Philips and other vendors are working closely with the NIH to organize and finance research with clinical sites, he added. Among research objectives in functional imaging are the development of systems with greater sensitivity to cancer and the fusion of CT and PET for more precise radiation treatment regimens. Siemens scientists believe that because MRI is relatively insensitive to disease detection at the molecular level, technical measures such as higher magnetic field strengths and stronger gradient fields are likely to be employed.

To boost the utility of imaging modalities, some equipment vendors are already working more collaboratively with pharmaceutical companies in developing new breeds of compounds designed to mark the earliest processes of disease. GE has announced agreements with both GlaxoSmithKline and Amersham Health.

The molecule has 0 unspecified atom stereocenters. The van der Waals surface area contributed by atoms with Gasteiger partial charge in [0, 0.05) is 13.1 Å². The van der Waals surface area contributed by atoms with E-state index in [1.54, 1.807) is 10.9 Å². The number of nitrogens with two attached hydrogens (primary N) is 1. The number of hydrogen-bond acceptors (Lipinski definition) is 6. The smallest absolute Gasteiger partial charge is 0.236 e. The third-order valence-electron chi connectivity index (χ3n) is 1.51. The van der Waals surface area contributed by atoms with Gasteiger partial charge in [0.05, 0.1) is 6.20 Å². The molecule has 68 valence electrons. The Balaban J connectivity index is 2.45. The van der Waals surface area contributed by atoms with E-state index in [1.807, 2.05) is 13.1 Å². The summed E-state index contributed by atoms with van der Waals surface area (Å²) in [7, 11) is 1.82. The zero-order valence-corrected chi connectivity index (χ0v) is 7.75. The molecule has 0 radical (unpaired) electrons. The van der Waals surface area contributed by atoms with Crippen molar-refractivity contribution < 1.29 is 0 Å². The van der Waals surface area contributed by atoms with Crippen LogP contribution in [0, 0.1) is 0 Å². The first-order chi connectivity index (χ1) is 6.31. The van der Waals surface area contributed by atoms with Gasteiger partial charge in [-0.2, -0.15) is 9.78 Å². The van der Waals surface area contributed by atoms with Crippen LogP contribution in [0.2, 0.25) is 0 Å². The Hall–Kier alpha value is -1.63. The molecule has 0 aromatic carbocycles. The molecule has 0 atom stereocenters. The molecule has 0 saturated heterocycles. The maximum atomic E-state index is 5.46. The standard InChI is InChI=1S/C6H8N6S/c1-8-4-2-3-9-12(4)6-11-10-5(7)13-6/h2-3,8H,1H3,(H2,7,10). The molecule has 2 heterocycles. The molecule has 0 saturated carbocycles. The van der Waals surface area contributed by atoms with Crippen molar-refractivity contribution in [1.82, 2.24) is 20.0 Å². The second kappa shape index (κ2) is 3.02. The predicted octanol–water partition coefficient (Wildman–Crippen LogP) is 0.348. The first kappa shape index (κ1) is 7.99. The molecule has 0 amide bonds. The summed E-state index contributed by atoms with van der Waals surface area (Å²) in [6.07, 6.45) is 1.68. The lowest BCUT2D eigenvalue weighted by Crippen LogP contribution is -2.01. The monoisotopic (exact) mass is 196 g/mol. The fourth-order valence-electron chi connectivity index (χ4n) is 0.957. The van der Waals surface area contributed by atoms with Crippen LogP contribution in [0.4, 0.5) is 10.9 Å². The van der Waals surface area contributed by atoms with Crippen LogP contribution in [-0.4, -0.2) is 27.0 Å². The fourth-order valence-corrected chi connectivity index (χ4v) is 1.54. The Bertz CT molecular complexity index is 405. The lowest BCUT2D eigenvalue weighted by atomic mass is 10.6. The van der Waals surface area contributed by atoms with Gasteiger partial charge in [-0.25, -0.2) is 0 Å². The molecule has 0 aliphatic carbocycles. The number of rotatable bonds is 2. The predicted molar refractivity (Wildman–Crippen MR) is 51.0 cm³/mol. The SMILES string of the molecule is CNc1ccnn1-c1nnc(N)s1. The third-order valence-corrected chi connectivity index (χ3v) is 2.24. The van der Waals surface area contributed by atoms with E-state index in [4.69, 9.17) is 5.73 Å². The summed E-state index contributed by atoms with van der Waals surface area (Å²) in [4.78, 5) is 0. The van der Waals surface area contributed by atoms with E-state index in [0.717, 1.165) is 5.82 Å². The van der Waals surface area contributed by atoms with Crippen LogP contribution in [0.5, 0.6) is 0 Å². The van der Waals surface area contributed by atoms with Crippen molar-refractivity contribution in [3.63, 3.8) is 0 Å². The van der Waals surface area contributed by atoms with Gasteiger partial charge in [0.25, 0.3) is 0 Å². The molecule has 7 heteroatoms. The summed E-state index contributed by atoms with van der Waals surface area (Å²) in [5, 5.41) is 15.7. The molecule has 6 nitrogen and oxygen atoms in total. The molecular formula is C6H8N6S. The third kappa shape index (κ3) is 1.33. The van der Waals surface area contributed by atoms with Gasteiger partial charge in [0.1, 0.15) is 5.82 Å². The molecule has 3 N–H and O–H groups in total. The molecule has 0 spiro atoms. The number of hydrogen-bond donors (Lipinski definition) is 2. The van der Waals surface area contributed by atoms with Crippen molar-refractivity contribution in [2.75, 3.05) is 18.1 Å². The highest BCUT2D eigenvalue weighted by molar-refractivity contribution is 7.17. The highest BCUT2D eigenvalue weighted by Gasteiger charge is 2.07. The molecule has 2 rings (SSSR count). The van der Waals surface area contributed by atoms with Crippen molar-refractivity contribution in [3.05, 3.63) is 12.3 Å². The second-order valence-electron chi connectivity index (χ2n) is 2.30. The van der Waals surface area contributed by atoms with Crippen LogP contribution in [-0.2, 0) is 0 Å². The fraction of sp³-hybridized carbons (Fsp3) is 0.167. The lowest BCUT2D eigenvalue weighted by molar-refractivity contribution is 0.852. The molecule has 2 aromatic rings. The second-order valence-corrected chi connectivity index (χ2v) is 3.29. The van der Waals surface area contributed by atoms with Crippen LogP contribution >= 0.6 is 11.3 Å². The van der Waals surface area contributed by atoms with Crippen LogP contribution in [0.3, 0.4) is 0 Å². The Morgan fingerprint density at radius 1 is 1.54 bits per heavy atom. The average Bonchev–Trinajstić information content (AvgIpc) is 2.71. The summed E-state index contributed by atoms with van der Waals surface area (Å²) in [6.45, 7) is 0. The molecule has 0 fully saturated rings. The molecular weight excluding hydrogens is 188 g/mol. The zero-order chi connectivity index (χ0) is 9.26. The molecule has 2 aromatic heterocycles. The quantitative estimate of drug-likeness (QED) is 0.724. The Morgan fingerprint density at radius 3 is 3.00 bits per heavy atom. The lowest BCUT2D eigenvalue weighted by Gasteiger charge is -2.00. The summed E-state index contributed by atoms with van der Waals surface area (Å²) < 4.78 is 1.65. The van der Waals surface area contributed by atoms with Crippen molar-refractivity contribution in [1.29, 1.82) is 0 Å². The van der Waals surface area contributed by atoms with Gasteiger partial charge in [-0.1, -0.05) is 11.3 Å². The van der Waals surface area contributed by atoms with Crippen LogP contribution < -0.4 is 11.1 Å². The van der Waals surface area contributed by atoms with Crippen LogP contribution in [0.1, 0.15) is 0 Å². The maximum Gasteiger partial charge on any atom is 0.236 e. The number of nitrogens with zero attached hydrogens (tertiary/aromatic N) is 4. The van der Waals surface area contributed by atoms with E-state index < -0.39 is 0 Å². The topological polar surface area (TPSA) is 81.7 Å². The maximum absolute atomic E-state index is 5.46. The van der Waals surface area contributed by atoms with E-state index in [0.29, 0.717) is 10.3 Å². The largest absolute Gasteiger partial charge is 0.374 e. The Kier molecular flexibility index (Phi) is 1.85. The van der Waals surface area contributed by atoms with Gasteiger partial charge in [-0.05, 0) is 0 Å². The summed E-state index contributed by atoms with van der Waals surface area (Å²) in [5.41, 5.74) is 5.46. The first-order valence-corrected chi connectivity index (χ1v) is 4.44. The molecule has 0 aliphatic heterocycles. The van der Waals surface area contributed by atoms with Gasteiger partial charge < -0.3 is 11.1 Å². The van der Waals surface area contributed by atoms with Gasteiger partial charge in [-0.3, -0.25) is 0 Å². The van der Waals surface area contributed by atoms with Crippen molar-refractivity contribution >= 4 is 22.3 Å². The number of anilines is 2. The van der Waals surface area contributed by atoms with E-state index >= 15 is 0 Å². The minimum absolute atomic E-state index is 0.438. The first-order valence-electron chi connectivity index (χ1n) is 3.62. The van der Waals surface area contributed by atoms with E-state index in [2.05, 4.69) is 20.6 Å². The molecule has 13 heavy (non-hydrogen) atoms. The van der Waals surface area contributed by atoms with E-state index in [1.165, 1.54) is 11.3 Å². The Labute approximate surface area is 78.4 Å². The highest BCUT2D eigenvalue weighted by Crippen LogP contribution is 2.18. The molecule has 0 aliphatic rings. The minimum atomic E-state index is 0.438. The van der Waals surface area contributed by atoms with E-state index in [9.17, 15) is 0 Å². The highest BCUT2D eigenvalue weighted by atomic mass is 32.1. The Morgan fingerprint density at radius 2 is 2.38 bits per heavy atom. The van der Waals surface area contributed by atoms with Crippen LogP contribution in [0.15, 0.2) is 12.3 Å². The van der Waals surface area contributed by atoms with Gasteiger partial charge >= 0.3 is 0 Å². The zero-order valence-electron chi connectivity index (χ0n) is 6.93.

Dr. James Thrall, head of radiology at Massachusetts General Hospital, sees threat and opportunity for those in his profession. Radiologists, he said, should be eager to collaborate with corporate partners in advancing molecular imaging under the control of radiology.

"We need to mobilize in this field like we did 20 years ago in MRI," Thrall said. "If we don't, we'll lose it (molecular imaging), to our great detriment."